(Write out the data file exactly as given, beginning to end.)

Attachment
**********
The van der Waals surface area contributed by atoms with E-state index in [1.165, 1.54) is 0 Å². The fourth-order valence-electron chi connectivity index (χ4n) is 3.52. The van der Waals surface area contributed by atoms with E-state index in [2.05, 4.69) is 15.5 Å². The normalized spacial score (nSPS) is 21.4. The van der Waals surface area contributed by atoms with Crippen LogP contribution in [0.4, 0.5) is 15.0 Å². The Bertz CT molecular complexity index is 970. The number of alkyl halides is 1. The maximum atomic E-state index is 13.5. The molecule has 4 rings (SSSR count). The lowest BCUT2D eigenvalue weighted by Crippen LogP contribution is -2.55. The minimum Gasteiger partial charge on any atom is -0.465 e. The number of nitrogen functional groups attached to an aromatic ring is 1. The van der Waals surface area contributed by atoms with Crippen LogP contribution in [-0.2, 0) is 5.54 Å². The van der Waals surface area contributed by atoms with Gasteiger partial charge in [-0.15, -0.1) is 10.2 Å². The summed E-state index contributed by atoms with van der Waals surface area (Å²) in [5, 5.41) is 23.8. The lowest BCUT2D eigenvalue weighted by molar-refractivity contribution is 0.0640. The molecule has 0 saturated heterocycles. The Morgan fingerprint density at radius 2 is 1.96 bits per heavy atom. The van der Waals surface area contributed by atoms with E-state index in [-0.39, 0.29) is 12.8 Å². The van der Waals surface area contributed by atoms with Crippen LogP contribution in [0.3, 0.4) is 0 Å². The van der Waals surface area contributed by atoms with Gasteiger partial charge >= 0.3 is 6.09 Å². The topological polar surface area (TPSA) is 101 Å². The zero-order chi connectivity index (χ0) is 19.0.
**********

The van der Waals surface area contributed by atoms with E-state index in [1.165, 1.54) is 0 Å². The fourth-order valence-electron chi connectivity index (χ4n) is 3.52. The van der Waals surface area contributed by atoms with E-state index in [2.05, 4.69) is 15.5 Å². The normalized spacial score (nSPS) is 21.4. The van der Waals surface area contributed by atoms with Crippen LogP contribution in [0.4, 0.5) is 15.0 Å². The Bertz CT molecular complexity index is 970. The number of alkyl halides is 1. The maximum atomic E-state index is 13.5. The molecule has 4 rings (SSSR count). The lowest BCUT2D eigenvalue weighted by Crippen LogP contribution is -2.55. The minimum Gasteiger partial charge on any atom is -0.465 e. The number of nitrogen functional groups attached to an aromatic ring is 1. The van der Waals surface area contributed by atoms with Crippen LogP contribution in [-0.2, 0) is 5.54 Å². The van der Waals surface area contributed by atoms with Gasteiger partial charge in [-0.15, -0.1) is 10.2 Å². The summed E-state index contributed by atoms with van der Waals surface area (Å²) in [5, 5.41) is 23.8. The lowest BCUT2D eigenvalue weighted by molar-refractivity contribution is 0.0640. The molecule has 0 saturated heterocycles. The Morgan fingerprint density at radius 2 is 1.96 bits per heavy atom. The van der Waals surface area contributed by atoms with E-state index in [-0.39, 0.29) is 12.8 Å². The van der Waals surface area contributed by atoms with Crippen LogP contribution in [0.3, 0.4) is 0 Å². The van der Waals surface area contributed by atoms with Gasteiger partial charge >= 0.3 is 6.09 Å². The topological polar surface area (TPSA) is 101 Å². The zero-order chi connectivity index (χ0) is 19.0.